Despite the cut-offs and limitations imposed by the Reserve Bank of India, a sizable portion of foreign institutional investors, or FIIs, invest in Indian enterprises. FII has been permitted to invest up to 10% of the equity of any one company, subject to the overall limit of 24% on investments by all FIIs, NRIs, and OCBs. For an Indian firm, any FII investment is fantastic news; but, the sale of such an investment is not so fantastic. Analysts claim that with FIIs, 2023 has not gotten off to a great start. However, there are several factors that are causing FIIs to sell their holdings rather than invest in new ones.
Why FIIs Are Selling, According to the Media?
Reports generated at the start of 2023 appeared to be pessimistic in terms of FII investment. According to reports, FIIs sold investments totaling almost Rs. 5,000 crores in a span of a few trading sessions. This trend has continued since December 2022.The reason? Analysts claim that FIIs pursue assets that are frequently undervalued in other markets even though they are still interested in India's thriving economy.
What influences how FIIs act?
Apprehension about international markets, in general, maybe one of the causes of FIIs' selling in the Indian market. In November 2022, there was a significant wave of FII buying to start. There was a selling boom that came after this. This behaviour may have been prompted by recent news of a recurrence of Covid-19 cases in China. When FIIs invested more than Rs. 22,000 crores in the market the month before, they sold shares worth a staggering Rs. 14,231 crores in December 2022. What impact does the FIIs' offloading of shares have?
Selling of Investment by FII
When FIIs sell their market holdings, the market's available liquidity is reduced. The benchmark indices NIFTY 50 and SENSEX 30 experienced drops of up to 2% at the beginning of 2023 as a result of these FIIs' actions. As February arrived, more than 3,000 crore rupees worth of shares were withdrawn from FII investments, continuing the trend of withdrawal from the Indian stock market. Other Asian markets, such as China, South Korea, and Hong Kong, are doing reasonably well while India is feeling the effects of this. This indicates that FIIs believe the Indian market is overvalued and would prefer to avoid it and invest in other markets that are more undervalued.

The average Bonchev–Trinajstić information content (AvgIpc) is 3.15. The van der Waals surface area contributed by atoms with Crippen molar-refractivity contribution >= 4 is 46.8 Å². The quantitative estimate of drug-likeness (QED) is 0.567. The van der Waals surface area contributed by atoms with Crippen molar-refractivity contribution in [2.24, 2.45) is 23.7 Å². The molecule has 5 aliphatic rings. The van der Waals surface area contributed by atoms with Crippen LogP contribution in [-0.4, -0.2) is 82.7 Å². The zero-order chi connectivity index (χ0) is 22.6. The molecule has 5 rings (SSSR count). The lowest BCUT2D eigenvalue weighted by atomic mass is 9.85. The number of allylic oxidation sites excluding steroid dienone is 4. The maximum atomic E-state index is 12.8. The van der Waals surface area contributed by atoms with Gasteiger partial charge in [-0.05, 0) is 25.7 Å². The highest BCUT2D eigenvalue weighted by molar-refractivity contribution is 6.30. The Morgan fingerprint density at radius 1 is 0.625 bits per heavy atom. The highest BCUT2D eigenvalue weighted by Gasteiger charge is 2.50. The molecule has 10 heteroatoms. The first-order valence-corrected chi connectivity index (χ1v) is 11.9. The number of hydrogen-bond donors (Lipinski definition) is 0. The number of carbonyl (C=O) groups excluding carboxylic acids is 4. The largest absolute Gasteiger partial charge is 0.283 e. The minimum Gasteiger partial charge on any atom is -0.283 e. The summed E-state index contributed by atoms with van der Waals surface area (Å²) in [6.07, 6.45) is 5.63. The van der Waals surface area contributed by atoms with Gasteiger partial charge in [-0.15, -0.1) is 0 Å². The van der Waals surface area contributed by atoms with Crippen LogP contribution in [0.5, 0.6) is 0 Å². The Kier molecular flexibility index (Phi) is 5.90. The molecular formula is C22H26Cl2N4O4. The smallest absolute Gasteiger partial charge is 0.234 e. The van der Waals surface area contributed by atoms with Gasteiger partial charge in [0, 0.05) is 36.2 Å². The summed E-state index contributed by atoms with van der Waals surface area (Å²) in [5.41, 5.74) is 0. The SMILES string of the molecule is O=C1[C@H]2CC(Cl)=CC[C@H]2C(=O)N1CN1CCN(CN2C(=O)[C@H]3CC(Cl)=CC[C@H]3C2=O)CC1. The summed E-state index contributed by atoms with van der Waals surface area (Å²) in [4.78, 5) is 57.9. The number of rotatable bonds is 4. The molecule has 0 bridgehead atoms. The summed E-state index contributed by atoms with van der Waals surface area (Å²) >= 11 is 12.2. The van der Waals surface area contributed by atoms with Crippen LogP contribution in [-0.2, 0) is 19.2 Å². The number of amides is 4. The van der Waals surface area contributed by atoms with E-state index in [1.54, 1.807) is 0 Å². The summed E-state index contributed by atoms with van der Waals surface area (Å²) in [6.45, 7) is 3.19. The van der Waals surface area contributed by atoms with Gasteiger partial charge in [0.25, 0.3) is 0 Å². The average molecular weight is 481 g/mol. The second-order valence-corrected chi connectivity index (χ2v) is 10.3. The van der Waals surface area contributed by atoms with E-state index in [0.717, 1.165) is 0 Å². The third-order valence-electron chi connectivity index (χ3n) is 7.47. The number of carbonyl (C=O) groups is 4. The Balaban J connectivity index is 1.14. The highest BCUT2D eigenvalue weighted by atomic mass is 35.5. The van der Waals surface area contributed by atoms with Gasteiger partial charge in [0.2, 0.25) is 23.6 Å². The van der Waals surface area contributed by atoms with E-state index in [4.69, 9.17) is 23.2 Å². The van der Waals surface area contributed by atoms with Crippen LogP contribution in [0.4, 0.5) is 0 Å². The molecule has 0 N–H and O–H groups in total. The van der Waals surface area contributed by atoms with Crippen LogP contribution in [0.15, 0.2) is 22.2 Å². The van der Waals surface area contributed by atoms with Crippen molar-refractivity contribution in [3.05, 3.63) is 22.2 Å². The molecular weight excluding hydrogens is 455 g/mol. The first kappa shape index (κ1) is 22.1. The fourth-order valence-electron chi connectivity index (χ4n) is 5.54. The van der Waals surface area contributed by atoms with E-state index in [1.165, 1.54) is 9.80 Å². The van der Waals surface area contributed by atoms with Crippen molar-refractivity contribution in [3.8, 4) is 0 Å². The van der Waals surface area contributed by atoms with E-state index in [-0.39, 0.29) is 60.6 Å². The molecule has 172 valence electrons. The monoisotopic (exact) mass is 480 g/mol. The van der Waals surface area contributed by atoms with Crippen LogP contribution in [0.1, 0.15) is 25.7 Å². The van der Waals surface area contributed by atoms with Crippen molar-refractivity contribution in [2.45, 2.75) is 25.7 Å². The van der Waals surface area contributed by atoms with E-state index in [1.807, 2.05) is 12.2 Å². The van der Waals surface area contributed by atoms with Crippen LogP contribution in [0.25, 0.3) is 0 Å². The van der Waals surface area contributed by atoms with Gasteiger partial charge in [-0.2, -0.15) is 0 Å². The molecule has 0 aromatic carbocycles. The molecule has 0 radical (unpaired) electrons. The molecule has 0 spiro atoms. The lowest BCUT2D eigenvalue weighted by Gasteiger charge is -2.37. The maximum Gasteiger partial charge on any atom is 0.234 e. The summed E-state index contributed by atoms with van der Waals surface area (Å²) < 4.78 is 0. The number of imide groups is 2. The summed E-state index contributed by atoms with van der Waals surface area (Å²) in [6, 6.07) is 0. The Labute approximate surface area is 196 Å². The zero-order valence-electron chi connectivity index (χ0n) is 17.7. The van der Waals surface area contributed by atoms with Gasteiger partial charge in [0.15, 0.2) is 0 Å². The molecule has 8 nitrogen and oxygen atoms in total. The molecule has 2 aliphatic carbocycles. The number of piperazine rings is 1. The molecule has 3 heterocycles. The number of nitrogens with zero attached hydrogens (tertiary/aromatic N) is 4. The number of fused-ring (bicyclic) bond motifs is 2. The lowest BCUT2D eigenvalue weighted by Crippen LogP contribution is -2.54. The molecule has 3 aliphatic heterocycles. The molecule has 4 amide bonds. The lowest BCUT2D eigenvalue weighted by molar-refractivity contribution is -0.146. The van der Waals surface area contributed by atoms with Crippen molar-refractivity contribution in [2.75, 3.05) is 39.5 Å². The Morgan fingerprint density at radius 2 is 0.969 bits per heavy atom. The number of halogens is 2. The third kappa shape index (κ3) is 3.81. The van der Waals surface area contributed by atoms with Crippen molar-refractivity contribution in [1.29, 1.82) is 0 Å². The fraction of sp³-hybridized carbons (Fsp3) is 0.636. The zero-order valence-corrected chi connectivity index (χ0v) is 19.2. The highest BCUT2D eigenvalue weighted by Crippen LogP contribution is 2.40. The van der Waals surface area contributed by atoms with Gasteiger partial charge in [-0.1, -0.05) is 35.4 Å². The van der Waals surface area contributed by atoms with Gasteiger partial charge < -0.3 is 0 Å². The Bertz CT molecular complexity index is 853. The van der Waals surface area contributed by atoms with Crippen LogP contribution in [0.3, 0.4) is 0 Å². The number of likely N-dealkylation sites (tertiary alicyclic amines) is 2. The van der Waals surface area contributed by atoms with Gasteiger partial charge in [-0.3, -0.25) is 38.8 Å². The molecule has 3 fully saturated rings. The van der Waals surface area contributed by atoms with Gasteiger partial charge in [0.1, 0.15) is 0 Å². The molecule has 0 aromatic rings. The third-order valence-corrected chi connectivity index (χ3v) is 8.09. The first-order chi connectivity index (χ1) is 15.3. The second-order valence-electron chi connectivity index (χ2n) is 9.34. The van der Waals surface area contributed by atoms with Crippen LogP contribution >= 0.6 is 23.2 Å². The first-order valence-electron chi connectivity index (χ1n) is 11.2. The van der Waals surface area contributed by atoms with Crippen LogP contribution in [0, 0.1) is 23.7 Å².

But why? What are the reasons for this relentless selling?
Well, we can think of four main reasons. Let's examine them one at a time…
1. Rising Interest Rates
To combat inflation, central banks around the world have been raising interest rates declining Indian rupee
2. Depreciating Rupee
The rupee has declined less than other emerging markets have. But that doesn't change the fact that the rupee has declined significantly.
3. Fears of a recession cause people to flee to safety
Nearly everyone believes that this year, the US will experience a recession alongside the rest of the developed world.
4. The Reopening of China
Since the creation of COVID, China has been shunned by the financial world. We have witnessed severe lockdowns, inquiries into prominent Chinese businessmen, restrictions on a number of industries, and the disastrous zero-covid policy.
Do FIIs think China is more appealing now?
The primary cause of this ongoing selling is the fact that other markets, such as China, Hong Kong, South Korea, and Taiwan, are less expensive than India. Selling in India and purchasing in less expensive markets have occurred, according to VK Vijayakumar, the chief investment strategist at Geojit Financial Services. However, he continued, valuations in India are starting to look good.
The Effect of FII Sellout on Sentiment
Once you know why FIIs are selling, it will be easier to comprehend why other related circumstances have arisen. If you invest in stocks, you are aware that market sentiments have a significant impact on stock prices and markets in general. The economy is affected in a ground-breaking way by this. The Indian rupee's value declines in relation to the US dollar as market sentiment plummets as FIIs withdraw. The negative impact on the Indian rupee is a further and more important consequence of FII outflows and the Reserve Bank of India's rate increase.
For years, FIIs have been known to be the drivers of certain stocks growing in value. Over benchmark indices, their dominance may have lessened and this may be a cause for Indian investors to invest with a vengeance. Right now, China has opened its doors to investment after a long hiatus. However, analysts feel that Indian investment will always be on the minds of FIIs in the long run.